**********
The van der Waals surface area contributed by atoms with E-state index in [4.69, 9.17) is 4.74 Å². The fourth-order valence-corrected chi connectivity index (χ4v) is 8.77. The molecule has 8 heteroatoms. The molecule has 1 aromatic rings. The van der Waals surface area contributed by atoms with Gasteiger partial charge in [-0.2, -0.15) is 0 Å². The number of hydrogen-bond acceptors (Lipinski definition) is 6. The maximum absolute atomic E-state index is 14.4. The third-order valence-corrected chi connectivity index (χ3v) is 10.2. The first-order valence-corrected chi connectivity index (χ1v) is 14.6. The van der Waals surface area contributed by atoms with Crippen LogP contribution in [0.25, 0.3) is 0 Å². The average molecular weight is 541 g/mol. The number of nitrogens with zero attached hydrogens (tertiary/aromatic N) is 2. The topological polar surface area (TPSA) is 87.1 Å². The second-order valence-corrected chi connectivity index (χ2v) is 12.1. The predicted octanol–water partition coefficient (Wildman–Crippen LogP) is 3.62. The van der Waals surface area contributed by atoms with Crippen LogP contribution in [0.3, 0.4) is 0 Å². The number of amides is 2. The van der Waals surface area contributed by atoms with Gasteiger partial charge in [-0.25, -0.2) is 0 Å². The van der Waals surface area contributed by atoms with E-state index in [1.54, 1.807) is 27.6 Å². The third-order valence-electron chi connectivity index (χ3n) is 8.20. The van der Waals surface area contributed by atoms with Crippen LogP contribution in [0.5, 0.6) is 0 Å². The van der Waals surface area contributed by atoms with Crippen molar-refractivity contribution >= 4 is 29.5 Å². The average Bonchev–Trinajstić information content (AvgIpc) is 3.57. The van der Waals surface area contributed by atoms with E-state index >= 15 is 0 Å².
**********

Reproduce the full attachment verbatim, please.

The van der Waals surface area contributed by atoms with E-state index in [4.69, 9.17) is 4.74 Å². The fourth-order valence-corrected chi connectivity index (χ4v) is 8.77. The molecule has 8 heteroatoms. The molecule has 1 aromatic rings. The van der Waals surface area contributed by atoms with Gasteiger partial charge in [-0.2, -0.15) is 0 Å². The number of hydrogen-bond acceptors (Lipinski definition) is 6. The maximum absolute atomic E-state index is 14.4. The third-order valence-corrected chi connectivity index (χ3v) is 10.2. The first-order valence-corrected chi connectivity index (χ1v) is 14.6. The van der Waals surface area contributed by atoms with Crippen LogP contribution in [0.25, 0.3) is 0 Å². The average molecular weight is 541 g/mol. The number of nitrogens with zero attached hydrogens (tertiary/aromatic N) is 2. The topological polar surface area (TPSA) is 87.1 Å². The second-order valence-corrected chi connectivity index (χ2v) is 12.1. The predicted octanol–water partition coefficient (Wildman–Crippen LogP) is 3.62. The van der Waals surface area contributed by atoms with Crippen LogP contribution in [0.3, 0.4) is 0 Å². The number of amides is 2. The van der Waals surface area contributed by atoms with Gasteiger partial charge in [-0.25, -0.2) is 0 Å². The van der Waals surface area contributed by atoms with E-state index in [1.54, 1.807) is 27.6 Å². The third-order valence-electron chi connectivity index (χ3n) is 8.20. The van der Waals surface area contributed by atoms with Crippen LogP contribution in [0.5, 0.6) is 0 Å². The van der Waals surface area contributed by atoms with Crippen molar-refractivity contribution >= 4 is 29.5 Å². The average Bonchev–Trinajstić information content (AvgIpc) is 3.57. The van der Waals surface area contributed by atoms with E-state index >= 15 is 0 Å².